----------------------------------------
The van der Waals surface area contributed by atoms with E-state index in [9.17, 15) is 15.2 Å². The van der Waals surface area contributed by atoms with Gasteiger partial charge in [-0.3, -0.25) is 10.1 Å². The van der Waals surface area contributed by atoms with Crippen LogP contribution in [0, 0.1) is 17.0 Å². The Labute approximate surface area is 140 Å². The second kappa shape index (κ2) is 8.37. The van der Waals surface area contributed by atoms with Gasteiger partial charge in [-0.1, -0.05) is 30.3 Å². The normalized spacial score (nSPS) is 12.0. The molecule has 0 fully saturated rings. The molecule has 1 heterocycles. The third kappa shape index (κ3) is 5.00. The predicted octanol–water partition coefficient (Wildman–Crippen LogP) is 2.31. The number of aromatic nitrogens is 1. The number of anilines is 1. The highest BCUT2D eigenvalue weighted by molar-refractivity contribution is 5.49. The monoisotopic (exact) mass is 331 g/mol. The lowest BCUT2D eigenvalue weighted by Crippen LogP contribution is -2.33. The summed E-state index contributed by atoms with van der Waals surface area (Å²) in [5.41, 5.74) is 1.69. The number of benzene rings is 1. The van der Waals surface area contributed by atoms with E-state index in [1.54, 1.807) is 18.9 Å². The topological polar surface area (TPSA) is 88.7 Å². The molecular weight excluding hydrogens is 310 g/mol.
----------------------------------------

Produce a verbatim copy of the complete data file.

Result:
The van der Waals surface area contributed by atoms with E-state index in [9.17, 15) is 15.2 Å². The van der Waals surface area contributed by atoms with Gasteiger partial charge in [-0.3, -0.25) is 10.1 Å². The van der Waals surface area contributed by atoms with Crippen LogP contribution in [0, 0.1) is 17.0 Å². The Labute approximate surface area is 140 Å². The second kappa shape index (κ2) is 8.37. The van der Waals surface area contributed by atoms with Gasteiger partial charge in [-0.1, -0.05) is 30.3 Å². The normalized spacial score (nSPS) is 12.0. The molecule has 0 fully saturated rings. The molecule has 1 heterocycles. The third kappa shape index (κ3) is 5.00. The predicted octanol–water partition coefficient (Wildman–Crippen LogP) is 2.31. The number of aromatic nitrogens is 1. The number of anilines is 1. The highest BCUT2D eigenvalue weighted by molar-refractivity contribution is 5.49. The monoisotopic (exact) mass is 331 g/mol. The lowest BCUT2D eigenvalue weighted by Crippen LogP contribution is -2.33. The summed E-state index contributed by atoms with van der Waals surface area (Å²) in [5.41, 5.74) is 1.69. The number of benzene rings is 1. The van der Waals surface area contributed by atoms with E-state index in [1.54, 1.807) is 18.9 Å². The topological polar surface area (TPSA) is 88.7 Å². The molecular weight excluding hydrogens is 310 g/mol.